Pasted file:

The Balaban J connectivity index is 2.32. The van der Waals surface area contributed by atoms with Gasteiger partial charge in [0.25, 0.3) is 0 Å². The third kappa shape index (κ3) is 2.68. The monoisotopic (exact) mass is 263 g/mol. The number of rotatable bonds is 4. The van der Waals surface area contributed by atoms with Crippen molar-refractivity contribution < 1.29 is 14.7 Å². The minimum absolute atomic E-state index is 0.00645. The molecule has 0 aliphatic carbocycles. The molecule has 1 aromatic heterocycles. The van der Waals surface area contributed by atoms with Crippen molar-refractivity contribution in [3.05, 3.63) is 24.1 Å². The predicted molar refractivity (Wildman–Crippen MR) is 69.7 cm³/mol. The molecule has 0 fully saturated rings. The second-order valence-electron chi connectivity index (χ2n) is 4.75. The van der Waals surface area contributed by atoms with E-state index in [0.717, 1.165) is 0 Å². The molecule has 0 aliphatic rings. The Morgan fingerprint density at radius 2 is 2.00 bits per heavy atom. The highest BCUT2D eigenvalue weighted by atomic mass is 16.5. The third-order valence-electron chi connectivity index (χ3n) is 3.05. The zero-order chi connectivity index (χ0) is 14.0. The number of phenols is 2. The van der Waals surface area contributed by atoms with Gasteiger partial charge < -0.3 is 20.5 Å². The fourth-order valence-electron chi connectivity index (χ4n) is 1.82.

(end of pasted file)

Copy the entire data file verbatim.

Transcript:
The Balaban J connectivity index is 2.32. The van der Waals surface area contributed by atoms with Gasteiger partial charge in [0.25, 0.3) is 0 Å². The third kappa shape index (κ3) is 2.68. The monoisotopic (exact) mass is 263 g/mol. The number of rotatable bonds is 4. The van der Waals surface area contributed by atoms with Crippen molar-refractivity contribution < 1.29 is 14.7 Å². The minimum absolute atomic E-state index is 0.00645. The molecule has 0 aliphatic carbocycles. The molecule has 1 aromatic heterocycles. The van der Waals surface area contributed by atoms with Crippen molar-refractivity contribution in [3.05, 3.63) is 24.1 Å². The predicted molar refractivity (Wildman–Crippen MR) is 69.7 cm³/mol. The molecule has 0 fully saturated rings. The second-order valence-electron chi connectivity index (χ2n) is 4.75. The van der Waals surface area contributed by atoms with E-state index in [0.717, 1.165) is 0 Å². The molecule has 0 aliphatic rings. The Morgan fingerprint density at radius 2 is 2.00 bits per heavy atom. The highest BCUT2D eigenvalue weighted by atomic mass is 16.5. The third-order valence-electron chi connectivity index (χ3n) is 3.05. The zero-order chi connectivity index (χ0) is 14.0. The number of phenols is 2. The van der Waals surface area contributed by atoms with Gasteiger partial charge < -0.3 is 20.5 Å². The fourth-order valence-electron chi connectivity index (χ4n) is 1.82.